Speaking and Being Spoken To

In the past fortnight, I’ve attended two one-day conferences, and given a presentation to my library colleagues.  I went to the National Library of Scotland a couple of weeks ago for the Reading and Identity Conference (26 August 2014).  Although the title of the conference was promising, I was a little disappointed in the content, not because of the presentations but because of the sheer diversity.  When I talk about reading and identity, I have in my mind eighteenth and nineteenth century Scottish song enthusiasts discussing their sense of identity, and how their songs expressed that identity.  To spend a day hearing about reading to babies, teens’ reading preferences, experimental verse and a transsexual interpretation of the New Testament was perhaps not the best use of my time.  Don’t get me wrong, I’d have been happy to sit and talk to any of the presenters – who came from libraries, academia, trusts and other backgrounds –  over a cup of coffee in my own time.  I might even have argued with one or two!  As a Christian, I was discomfited by a mock ‘prayer’ session during which all delegates were invited to close their eyes and hold hands.  I couldn’t help thinking that it would have been politically incorrect and simply ‘not done’ to have subjected any other faith to that treatment, but poor old Christians are supposed to smile bravely and put up with it.  (I sat with my eyes open and my hands in my lap, and I suspect that the brave smile would have been spotted as fake if anyone else was also looking!)  This was not my idea of a research conference!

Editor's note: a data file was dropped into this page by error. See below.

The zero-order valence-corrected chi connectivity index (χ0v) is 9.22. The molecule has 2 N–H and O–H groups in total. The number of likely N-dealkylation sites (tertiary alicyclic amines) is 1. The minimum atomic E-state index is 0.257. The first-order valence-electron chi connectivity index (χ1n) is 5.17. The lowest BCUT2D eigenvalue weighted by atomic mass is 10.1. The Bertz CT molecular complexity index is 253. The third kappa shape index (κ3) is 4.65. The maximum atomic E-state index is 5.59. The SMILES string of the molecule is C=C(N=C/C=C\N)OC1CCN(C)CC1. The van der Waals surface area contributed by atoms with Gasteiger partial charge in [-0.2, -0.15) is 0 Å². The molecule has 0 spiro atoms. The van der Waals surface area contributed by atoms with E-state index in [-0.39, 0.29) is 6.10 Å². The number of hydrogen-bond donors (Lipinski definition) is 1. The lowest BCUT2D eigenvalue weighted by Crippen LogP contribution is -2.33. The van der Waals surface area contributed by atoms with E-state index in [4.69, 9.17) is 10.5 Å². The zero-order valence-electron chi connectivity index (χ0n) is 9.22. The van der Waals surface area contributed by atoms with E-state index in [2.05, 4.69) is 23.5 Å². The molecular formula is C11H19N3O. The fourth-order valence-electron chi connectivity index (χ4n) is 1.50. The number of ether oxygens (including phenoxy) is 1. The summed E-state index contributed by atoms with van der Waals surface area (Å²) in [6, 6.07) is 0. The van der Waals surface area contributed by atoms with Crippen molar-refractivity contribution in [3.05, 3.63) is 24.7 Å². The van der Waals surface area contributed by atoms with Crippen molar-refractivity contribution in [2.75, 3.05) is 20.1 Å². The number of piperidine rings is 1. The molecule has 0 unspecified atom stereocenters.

Faced with the incipits of 20 digitized Scottish fiddle collections to transcribe, of which only two are currently completed, I couldn’t help feeling a touch resentful that I was being unfaithful to my tunes by neglecting them for a whole research day. The lesson, I suppose, is to think carefully about how a conference theme might be interpreted by other delegates!  On the positive side, I learned about a digital Ossian text project which certainly warranted my attendance at the afternoon session, so all was certainly not lost.  The organisation and technology worked impeccably, apart from my phone being unable to access the wi-fi using the password I was given.

Yesterday (12 September 2014), I was back in Edinburgh for a digital humanities workshop: Research and/as Engagement.  This was as engaging for me as the earlier one was not!  Each speaker was interesting, and all the projects were fascinating.  It was much more my scene.  I tweeted away merrily, took copious notes, and came back invigorated and keen to get on with the research project.

Between these two events, I and a colleague did a dry-run of a presentation that we’re delivering ‘for real’ to our academic colleagues next week; our drama opposite number did his session the following morning.  It’s easy to be critical of other people’s talks, so it was good to have the boot on the other foot as we practised explaining how various subscription databases worked, and what benefits they offered.

And I have yet to finish off the paper I’m writing for the ‘Understanding Scotland Musically’ conference in Newcastle in October.  (See my previous post.)  Mind you, I’ve got the Greenock roundabout to photograph tomorrow morning, Cecil Sharp’s biography and a compilation of Hamish Henderson’s writings to read yet, so things are certainly humming along!

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